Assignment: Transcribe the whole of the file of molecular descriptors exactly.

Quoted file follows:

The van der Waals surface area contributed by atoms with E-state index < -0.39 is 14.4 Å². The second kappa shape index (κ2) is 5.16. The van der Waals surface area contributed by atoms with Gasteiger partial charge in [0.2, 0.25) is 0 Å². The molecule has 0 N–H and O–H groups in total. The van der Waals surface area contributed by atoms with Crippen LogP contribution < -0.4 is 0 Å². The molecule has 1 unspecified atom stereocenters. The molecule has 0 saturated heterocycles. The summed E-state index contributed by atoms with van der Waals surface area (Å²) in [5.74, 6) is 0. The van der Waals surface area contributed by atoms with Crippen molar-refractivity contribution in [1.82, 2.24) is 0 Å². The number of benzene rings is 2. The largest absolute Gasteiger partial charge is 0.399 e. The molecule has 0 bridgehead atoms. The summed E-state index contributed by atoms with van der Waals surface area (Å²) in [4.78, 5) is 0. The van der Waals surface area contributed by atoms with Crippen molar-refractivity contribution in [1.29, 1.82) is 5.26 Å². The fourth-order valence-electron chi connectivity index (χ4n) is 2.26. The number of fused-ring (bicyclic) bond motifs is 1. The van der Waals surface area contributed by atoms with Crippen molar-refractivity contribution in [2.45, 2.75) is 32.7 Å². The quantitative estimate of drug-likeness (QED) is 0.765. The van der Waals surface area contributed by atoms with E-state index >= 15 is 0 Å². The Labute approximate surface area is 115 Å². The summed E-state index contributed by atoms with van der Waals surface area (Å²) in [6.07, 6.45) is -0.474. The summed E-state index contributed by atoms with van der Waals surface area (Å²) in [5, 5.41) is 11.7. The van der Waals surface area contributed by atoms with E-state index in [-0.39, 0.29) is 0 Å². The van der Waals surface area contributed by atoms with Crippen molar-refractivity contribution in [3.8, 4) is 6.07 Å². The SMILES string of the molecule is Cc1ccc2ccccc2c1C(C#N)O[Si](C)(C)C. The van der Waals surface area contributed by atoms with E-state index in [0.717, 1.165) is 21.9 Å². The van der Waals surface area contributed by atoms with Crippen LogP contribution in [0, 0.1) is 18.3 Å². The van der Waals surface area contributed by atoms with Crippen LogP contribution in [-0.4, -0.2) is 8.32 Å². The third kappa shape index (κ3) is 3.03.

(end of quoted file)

The van der Waals surface area contributed by atoms with E-state index < -0.39 is 14.4 Å². The second kappa shape index (κ2) is 5.16. The van der Waals surface area contributed by atoms with Gasteiger partial charge in [0.2, 0.25) is 0 Å². The molecule has 0 N–H and O–H groups in total. The van der Waals surface area contributed by atoms with Crippen LogP contribution < -0.4 is 0 Å². The molecule has 1 unspecified atom stereocenters. The molecule has 0 saturated heterocycles. The summed E-state index contributed by atoms with van der Waals surface area (Å²) in [5.74, 6) is 0. The van der Waals surface area contributed by atoms with Crippen molar-refractivity contribution in [1.82, 2.24) is 0 Å². The number of benzene rings is 2. The largest absolute Gasteiger partial charge is 0.399 e. The molecule has 0 bridgehead atoms. The summed E-state index contributed by atoms with van der Waals surface area (Å²) in [4.78, 5) is 0. The van der Waals surface area contributed by atoms with Crippen molar-refractivity contribution in [1.29, 1.82) is 5.26 Å². The fourth-order valence-electron chi connectivity index (χ4n) is 2.26. The number of fused-ring (bicyclic) bond motifs is 1. The van der Waals surface area contributed by atoms with Crippen molar-refractivity contribution in [2.45, 2.75) is 32.7 Å². The quantitative estimate of drug-likeness (QED) is 0.765. The van der Waals surface area contributed by atoms with E-state index >= 15 is 0 Å². The Labute approximate surface area is 115 Å². The summed E-state index contributed by atoms with van der Waals surface area (Å²) in [6.07, 6.45) is -0.474. The summed E-state index contributed by atoms with van der Waals surface area (Å²) in [5, 5.41) is 11.7. The van der Waals surface area contributed by atoms with E-state index in [-0.39, 0.29) is 0 Å². The van der Waals surface area contributed by atoms with Crippen molar-refractivity contribution in [3.8, 4) is 6.07 Å². The SMILES string of the molecule is Cc1ccc2ccccc2c1C(C#N)O[Si](C)(C)C. The van der Waals surface area contributed by atoms with E-state index in [0.717, 1.165) is 21.9 Å². The van der Waals surface area contributed by atoms with Crippen LogP contribution in [0, 0.1) is 18.3 Å². The van der Waals surface area contributed by atoms with Crippen LogP contribution in [-0.4, -0.2) is 8.32 Å². The third kappa shape index (κ3) is 3.03.